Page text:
State Lawmakers Consider Boycott Of Companies That Boycott Israel
In response to the ongoing Israel-Palestinian Conflict, students and academics are calling for an economic boycott of Israel. Wednesday the Florida House will take up legislation that could target this boycott.
Some Florida lawmakers want to prevent the state from investing funds in companies that boycott Israel. Here’s one of the House sponsors Representative Ritch Workman of Melbourne.
“If the companies wish to exercise their free, constitutional right to free speech by joining the BDS Movement, that’s fine, we won’t prohibit that. We simply won’t take state tax dollars and let them use those tax dollars,” he said.
This bill is in response to another boycott, the BDS Movement. A push to boycott, divest and sanction the state of Israel, BDS supporters hope to pressure that country into addressing the plight of Palestinians. Laila Abdelaziz represents the Council on American-Islamic Relations.
“Palestinian civil society came together and enacted a nonviolent, grassroots, global call to the boycott, divestment, and sanctions of the state of Israel, and companies that are complicit in the occupation of the Palestinian people,” she said.
Boycotting is certainly not new. Boycotters demanded dignity in Birmingham, Alabama and equality in apartheid-era South Africa. Supporters of the BDS movement say they are exercising free speech, and pushing for social change. But some critics cast the boycotters as anti-Semitic. Here’s Representative Jared Moskovitz of Coral Springs.
“The intent is to delegitimize the state of Israel. See that’s been going on for a long time. Decades and decades and decades. And the arguments have just changed,” he said.
But which companies are being boycotted? The BDS movement targets Israeli exports like fresh produce and certain packaged foods. But the boycott extends to international companies as well, including Hewlett Packard, Volvo and American equipment manufacturer Caterpillar. BDS supporters say the companies are complicit in what they call human rights violations. Here’s Laila Abdelaziz again.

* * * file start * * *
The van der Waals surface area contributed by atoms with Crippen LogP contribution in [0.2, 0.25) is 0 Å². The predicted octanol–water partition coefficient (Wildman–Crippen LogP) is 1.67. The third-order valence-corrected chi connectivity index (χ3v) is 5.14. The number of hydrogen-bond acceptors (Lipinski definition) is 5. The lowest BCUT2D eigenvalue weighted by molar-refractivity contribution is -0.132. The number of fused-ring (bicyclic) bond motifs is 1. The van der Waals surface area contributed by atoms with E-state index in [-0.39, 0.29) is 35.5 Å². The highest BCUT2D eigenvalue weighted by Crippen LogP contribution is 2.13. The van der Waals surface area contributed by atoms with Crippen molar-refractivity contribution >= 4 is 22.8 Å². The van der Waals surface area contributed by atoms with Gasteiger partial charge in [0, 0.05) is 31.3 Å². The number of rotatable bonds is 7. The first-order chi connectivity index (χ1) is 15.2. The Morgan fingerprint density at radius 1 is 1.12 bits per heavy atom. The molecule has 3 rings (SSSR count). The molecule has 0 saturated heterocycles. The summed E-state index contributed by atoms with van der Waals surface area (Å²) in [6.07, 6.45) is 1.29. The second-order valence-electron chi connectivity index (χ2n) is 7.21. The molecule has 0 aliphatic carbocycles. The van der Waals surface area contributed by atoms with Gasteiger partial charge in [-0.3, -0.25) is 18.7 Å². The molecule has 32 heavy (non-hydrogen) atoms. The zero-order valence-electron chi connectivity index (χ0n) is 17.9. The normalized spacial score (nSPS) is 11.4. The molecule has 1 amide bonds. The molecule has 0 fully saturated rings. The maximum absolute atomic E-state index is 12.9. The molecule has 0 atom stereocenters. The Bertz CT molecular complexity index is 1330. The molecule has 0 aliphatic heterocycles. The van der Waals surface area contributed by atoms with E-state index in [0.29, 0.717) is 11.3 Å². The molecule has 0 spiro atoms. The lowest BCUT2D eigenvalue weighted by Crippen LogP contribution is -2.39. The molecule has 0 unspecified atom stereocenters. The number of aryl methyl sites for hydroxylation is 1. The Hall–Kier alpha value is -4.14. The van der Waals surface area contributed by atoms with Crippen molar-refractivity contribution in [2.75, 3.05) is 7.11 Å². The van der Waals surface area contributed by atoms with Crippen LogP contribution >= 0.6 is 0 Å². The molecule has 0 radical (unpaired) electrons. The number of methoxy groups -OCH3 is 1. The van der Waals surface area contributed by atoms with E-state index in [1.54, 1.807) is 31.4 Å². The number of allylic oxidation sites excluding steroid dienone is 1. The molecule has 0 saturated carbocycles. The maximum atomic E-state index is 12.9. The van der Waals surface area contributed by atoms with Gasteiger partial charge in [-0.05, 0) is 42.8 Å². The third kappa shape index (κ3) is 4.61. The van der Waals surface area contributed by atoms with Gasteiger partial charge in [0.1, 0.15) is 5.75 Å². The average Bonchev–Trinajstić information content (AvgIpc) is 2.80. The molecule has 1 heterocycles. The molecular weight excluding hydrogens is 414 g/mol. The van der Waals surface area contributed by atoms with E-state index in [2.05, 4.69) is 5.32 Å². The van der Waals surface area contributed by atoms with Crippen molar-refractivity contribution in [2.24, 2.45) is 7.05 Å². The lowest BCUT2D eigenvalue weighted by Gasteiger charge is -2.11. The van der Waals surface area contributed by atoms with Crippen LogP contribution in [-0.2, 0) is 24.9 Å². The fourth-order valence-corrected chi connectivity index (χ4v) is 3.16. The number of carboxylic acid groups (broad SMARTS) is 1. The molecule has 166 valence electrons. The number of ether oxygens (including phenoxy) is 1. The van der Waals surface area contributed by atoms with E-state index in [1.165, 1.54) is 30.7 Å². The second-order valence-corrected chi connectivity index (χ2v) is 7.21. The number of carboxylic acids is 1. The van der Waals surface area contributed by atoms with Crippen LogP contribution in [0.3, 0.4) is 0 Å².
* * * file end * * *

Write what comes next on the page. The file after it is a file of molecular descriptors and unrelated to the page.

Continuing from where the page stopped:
“For example the company Caterpillar which is an American company that’s used in the home demolitions of Palestinians in the West Bank. It has been removed from an ethical guidance index because of its involvement in its bulldozers and demolishing Palestinian homes,” Abdelaziz said.
Some lawmakers call this a line drawing problem: should companies be punished when people unfortunately use their products for ill? Here’s Representative Ben Albritton of Bartow.
“Boycotting Caterpillar because they happen to manufacture something that is purchased by somebody else, that may be purchased by somebody else, that may be used in a tragic killing like this, would not be fair to the manufacturer. Just like the clothes that you have on, can you guarantee me that somewhere in the supply chain of the production of those clothes that a child was not abused? Or child labor laws were not abused in maybe Taiwan or somewhere else?” Albritton said.
Still, BDS supporters defend the boycott as free speech. They say punishing or preventing that speech violates their 1st amendment rights. Representative Matt Gaetz of Shalimar voted for the bill in a recent committee hearing, but he worries the measure could set a dangerous precedent.
“There are elements of this bill that are very troubling to me, because of the precedent that this sets. Are we really going to be in the business as a government of punishing companies based upon their political views and their corporate conduct?” Gaetz asked.
The House is expected to take up the bill Wednesday. The Senate has already passed the measure unanimously.